Venezuela: Socialist Tide activists on the referendum defeat and the PSUV

Federico Fuentes, part of the Green Left Weekly/Links Caracas bureau, spoke to two of the key leaders of Socialist Tide, asking them their opinions on the PSUV and its founding congress, particularly in light of the defeat of the December 2, 2007, referendum on Chavez’s proposed constitutional reform.


During the first week of February 2008, he spoke to Gonzalo Gomez and Stalin Perez Borges. Gomez is a delegate to the founding congress from the well-organised area of Catia in Caracas, a journalist and co-founder of the Revolutionary Popular Assembly (Aporrea), which was formed in the wake of the April 2002 coup. It brought together a large number of the social and community organisations in Caracas to organise in defence of the revolution, and whose website is the most read website of news and analysis on the Bolivarian Revolution.


Stalin Perez Borges is a national coordinator of the UNT and a key union leader in the state of Carabobo, the private industrial heartland of Venezuela.


Following the completion of the congress Links will publish interviews with a number of delegates and revolutionary activists in the PSUV to get their views on what occurred.




Over the weekend February 29-March 2, the provisionally named United Socialist Party of Venezuela (PSUV) held the last general assembly of its founding congress. The 1671 delegates, who since January 12 have been meeting each week to discuss and debate the key documents of the new party, will vote on the party’s declaration of principles, program and statutes. The following week, the elected spokespeople and heads of commissions from the more than 14,000 socialist battalions (the local grassroots unit of the new party) voted for the provisional leadership of the party.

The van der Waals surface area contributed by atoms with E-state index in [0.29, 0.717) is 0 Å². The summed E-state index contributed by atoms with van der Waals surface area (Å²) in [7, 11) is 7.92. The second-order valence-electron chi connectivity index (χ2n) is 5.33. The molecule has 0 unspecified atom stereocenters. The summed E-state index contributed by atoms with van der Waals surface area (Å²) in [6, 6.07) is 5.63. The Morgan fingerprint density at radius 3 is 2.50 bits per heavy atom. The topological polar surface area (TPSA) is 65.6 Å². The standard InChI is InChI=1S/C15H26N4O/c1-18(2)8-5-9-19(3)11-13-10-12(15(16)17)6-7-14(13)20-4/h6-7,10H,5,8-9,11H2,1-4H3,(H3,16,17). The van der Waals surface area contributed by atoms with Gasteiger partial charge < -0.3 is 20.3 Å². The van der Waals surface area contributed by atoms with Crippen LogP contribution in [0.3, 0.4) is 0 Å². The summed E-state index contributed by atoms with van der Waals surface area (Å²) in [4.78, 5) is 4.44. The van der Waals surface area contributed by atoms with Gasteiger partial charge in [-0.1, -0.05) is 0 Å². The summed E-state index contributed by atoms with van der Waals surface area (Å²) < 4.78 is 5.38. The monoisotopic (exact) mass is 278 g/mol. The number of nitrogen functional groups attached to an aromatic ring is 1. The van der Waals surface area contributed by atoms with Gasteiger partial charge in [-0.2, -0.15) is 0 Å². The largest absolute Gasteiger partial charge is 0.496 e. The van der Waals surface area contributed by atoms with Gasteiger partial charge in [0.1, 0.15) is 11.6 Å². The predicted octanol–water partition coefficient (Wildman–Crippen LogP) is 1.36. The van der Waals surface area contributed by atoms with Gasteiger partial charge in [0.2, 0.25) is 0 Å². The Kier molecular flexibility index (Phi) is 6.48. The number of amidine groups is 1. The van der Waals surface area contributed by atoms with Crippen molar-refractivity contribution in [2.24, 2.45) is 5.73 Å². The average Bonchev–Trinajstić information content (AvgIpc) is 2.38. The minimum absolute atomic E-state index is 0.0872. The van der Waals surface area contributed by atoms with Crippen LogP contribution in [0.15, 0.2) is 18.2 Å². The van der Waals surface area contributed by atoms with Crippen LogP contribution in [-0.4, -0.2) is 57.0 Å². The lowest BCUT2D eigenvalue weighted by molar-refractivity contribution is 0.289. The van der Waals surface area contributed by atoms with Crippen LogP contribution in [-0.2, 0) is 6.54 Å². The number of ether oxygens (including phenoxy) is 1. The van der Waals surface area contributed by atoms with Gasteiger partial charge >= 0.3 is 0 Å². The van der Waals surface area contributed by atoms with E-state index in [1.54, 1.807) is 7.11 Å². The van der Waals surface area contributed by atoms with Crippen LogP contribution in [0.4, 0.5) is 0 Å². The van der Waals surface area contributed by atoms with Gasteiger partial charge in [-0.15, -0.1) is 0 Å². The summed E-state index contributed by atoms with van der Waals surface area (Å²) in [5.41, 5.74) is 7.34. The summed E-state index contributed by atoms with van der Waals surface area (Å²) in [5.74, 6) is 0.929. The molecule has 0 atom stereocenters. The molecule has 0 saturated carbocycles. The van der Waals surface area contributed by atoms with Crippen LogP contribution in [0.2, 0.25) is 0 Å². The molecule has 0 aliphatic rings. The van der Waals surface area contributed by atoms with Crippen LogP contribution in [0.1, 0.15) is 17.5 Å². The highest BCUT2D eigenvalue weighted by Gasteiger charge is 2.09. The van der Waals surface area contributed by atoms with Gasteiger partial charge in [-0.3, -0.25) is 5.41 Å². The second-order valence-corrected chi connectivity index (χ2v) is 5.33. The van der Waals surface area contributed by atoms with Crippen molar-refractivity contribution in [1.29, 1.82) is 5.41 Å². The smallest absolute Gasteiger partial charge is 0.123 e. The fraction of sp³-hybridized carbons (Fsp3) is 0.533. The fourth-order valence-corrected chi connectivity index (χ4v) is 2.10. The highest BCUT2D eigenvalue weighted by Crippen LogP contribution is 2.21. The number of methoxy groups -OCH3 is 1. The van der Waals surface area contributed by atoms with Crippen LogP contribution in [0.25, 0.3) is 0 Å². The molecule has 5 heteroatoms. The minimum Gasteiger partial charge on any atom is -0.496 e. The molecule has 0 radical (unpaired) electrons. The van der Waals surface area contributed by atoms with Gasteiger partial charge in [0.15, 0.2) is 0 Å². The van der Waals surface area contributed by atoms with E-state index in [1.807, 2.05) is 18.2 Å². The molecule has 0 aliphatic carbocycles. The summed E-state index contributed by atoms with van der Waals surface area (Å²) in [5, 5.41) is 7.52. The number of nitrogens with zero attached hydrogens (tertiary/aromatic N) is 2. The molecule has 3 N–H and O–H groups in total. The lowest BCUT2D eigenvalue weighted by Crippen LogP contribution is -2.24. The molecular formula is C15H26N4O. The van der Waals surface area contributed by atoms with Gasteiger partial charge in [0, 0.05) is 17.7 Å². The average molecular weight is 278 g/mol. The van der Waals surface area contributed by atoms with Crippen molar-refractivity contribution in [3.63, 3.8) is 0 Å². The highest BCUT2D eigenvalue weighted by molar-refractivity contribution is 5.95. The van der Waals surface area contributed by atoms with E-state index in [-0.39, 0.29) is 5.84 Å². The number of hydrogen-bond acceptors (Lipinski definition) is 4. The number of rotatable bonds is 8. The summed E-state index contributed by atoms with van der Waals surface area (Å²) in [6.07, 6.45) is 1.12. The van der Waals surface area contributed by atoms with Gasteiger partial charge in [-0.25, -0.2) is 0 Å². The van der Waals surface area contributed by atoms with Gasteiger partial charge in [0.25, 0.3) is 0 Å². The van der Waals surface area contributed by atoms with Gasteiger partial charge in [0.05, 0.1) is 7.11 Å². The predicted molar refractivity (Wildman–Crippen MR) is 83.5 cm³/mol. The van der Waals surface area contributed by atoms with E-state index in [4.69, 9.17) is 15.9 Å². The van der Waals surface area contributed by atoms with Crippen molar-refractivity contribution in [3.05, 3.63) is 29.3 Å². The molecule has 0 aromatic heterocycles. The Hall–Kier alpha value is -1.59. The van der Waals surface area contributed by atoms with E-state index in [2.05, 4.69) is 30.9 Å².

Since Chavez’s call on December 15, 2006, to launch a new party of the revolution — a political instrument at the service of the social movements and the revolution many previously existing revolutionary groups have joined the PSUV fighting to ensure it truly becomes a mass revolutionary party. Amongst those are the militants now organised around the newspaper Socialist Tide.


Many of the key leaders of Socialist Tide have been decades-long militants in the Trotskyist movement in Venezuela. Coming from a range of different organisations such as the Socialist Party of Workers (Partido Socialista de Trabajadores), The Spark (La Chispa) and others. During Hugo Chavez’s first presidential campaign in 1998, the Trotskyist movement in Venezuela split over support for his candidature. Over the next few years, many of these militants went on to form the Option of the Revolution Left (Opcion de la Izquierda Revolucionario) and consolidate an important base in trade union movement.


Some of them played key roles in the defeat of the bosses’ lockout in December 2002-January 2003, organising amongst the oil workers, and afterwards in the creation of the revolutionary trade union federation, the National Union of Workers (UNT), which quickly replaced the rotting carcass of the corrupt Confederation of Venezuelan Workers (CTV). With the formation of the UNT, a number of national and regional UNT coordinators, involving many of the current militants of Socialist Tide, went on to form the Classist, Unitary, Revolutionary and Autonomous Current (CCURA), today arguably the largest current within the UNT.